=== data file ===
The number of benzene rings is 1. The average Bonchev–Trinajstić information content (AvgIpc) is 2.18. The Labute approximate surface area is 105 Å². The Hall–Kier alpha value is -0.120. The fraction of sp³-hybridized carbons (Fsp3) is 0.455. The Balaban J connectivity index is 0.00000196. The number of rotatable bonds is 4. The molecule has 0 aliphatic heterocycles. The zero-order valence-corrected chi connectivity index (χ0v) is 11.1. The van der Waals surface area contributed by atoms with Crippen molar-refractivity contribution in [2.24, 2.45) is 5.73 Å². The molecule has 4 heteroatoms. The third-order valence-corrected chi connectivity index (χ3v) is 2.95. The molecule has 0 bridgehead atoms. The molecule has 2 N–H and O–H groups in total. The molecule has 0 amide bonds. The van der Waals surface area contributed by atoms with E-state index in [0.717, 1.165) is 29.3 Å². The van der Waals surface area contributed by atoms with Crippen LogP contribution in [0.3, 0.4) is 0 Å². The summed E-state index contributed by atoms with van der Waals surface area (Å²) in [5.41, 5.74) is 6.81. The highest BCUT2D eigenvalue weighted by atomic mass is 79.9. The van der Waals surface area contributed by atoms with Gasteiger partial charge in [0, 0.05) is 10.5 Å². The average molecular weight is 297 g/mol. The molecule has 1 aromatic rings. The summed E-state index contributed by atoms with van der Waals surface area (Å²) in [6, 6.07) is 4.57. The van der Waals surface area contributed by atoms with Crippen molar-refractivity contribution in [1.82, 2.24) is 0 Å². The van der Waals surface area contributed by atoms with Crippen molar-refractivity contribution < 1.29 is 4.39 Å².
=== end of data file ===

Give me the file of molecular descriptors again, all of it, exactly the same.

The number of benzene rings is 1. The average Bonchev–Trinajstić information content (AvgIpc) is 2.18. The Labute approximate surface area is 105 Å². The Hall–Kier alpha value is -0.120. The fraction of sp³-hybridized carbons (Fsp3) is 0.455. The Balaban J connectivity index is 0.00000196. The number of rotatable bonds is 4. The molecule has 0 aliphatic heterocycles. The zero-order valence-corrected chi connectivity index (χ0v) is 11.1. The van der Waals surface area contributed by atoms with Crippen molar-refractivity contribution in [2.24, 2.45) is 5.73 Å². The molecule has 4 heteroatoms. The third-order valence-corrected chi connectivity index (χ3v) is 2.95. The molecule has 0 bridgehead atoms. The molecule has 2 N–H and O–H groups in total. The molecule has 0 amide bonds. The van der Waals surface area contributed by atoms with E-state index in [0.717, 1.165) is 29.3 Å². The van der Waals surface area contributed by atoms with Crippen LogP contribution in [0.3, 0.4) is 0 Å². The summed E-state index contributed by atoms with van der Waals surface area (Å²) in [5.41, 5.74) is 6.81. The highest BCUT2D eigenvalue weighted by atomic mass is 79.9. The van der Waals surface area contributed by atoms with Gasteiger partial charge in [0, 0.05) is 10.5 Å². The average molecular weight is 297 g/mol. The molecule has 1 aromatic rings. The summed E-state index contributed by atoms with van der Waals surface area (Å²) in [6, 6.07) is 4.57. The van der Waals surface area contributed by atoms with Crippen molar-refractivity contribution in [1.82, 2.24) is 0 Å². The van der Waals surface area contributed by atoms with Crippen molar-refractivity contribution < 1.29 is 4.39 Å².